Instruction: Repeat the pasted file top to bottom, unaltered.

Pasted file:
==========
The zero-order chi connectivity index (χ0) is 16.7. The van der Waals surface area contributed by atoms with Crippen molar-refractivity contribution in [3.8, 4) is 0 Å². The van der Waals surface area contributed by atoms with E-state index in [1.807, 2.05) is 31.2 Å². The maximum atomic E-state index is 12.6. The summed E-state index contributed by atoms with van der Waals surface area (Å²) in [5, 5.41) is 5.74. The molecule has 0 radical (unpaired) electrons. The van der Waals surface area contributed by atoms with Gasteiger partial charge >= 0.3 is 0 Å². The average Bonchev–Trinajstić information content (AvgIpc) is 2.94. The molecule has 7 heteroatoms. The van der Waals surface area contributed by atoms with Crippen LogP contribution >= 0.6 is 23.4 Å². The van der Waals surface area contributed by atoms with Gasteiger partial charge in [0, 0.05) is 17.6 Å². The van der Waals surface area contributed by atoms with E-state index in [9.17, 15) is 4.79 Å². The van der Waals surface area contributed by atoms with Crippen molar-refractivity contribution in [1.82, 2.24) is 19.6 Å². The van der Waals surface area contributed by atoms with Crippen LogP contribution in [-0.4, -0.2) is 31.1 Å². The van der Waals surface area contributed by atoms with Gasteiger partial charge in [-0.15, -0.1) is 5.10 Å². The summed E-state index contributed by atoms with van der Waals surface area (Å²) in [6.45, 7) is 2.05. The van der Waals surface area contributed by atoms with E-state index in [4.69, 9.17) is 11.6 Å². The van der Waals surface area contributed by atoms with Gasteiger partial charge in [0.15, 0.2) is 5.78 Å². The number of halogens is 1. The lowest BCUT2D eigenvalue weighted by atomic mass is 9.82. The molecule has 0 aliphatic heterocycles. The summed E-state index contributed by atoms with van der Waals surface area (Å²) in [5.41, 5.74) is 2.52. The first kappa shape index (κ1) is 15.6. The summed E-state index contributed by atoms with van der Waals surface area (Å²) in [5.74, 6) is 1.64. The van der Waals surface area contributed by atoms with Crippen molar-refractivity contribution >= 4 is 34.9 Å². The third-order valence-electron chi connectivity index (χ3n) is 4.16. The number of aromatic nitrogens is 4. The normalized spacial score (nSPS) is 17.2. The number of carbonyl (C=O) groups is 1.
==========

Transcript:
The zero-order chi connectivity index (χ0) is 16.7. The van der Waals surface area contributed by atoms with Crippen molar-refractivity contribution in [3.8, 4) is 0 Å². The van der Waals surface area contributed by atoms with E-state index in [1.807, 2.05) is 31.2 Å². The maximum atomic E-state index is 12.6. The summed E-state index contributed by atoms with van der Waals surface area (Å²) in [5, 5.41) is 5.74. The molecule has 0 radical (unpaired) electrons. The van der Waals surface area contributed by atoms with Gasteiger partial charge >= 0.3 is 0 Å². The average Bonchev–Trinajstić information content (AvgIpc) is 2.94. The molecule has 7 heteroatoms. The van der Waals surface area contributed by atoms with Crippen LogP contribution >= 0.6 is 23.4 Å². The van der Waals surface area contributed by atoms with Gasteiger partial charge in [0, 0.05) is 17.6 Å². The van der Waals surface area contributed by atoms with E-state index in [9.17, 15) is 4.79 Å². The van der Waals surface area contributed by atoms with Crippen molar-refractivity contribution in [1.82, 2.24) is 19.6 Å². The van der Waals surface area contributed by atoms with Crippen LogP contribution in [-0.4, -0.2) is 31.1 Å². The van der Waals surface area contributed by atoms with Gasteiger partial charge in [-0.15, -0.1) is 5.10 Å². The summed E-state index contributed by atoms with van der Waals surface area (Å²) in [6.45, 7) is 2.05. The van der Waals surface area contributed by atoms with E-state index in [4.69, 9.17) is 11.6 Å². The van der Waals surface area contributed by atoms with Gasteiger partial charge in [0.15, 0.2) is 5.78 Å². The number of halogens is 1. The lowest BCUT2D eigenvalue weighted by atomic mass is 9.82. The molecule has 0 aliphatic heterocycles. The summed E-state index contributed by atoms with van der Waals surface area (Å²) in [5.41, 5.74) is 2.52. The first kappa shape index (κ1) is 15.6. The summed E-state index contributed by atoms with van der Waals surface area (Å²) in [5.74, 6) is 1.64. The van der Waals surface area contributed by atoms with Crippen molar-refractivity contribution >= 4 is 34.9 Å². The third-order valence-electron chi connectivity index (χ3n) is 4.16. The number of aromatic nitrogens is 4. The normalized spacial score (nSPS) is 17.2. The number of carbonyl (C=O) groups is 1.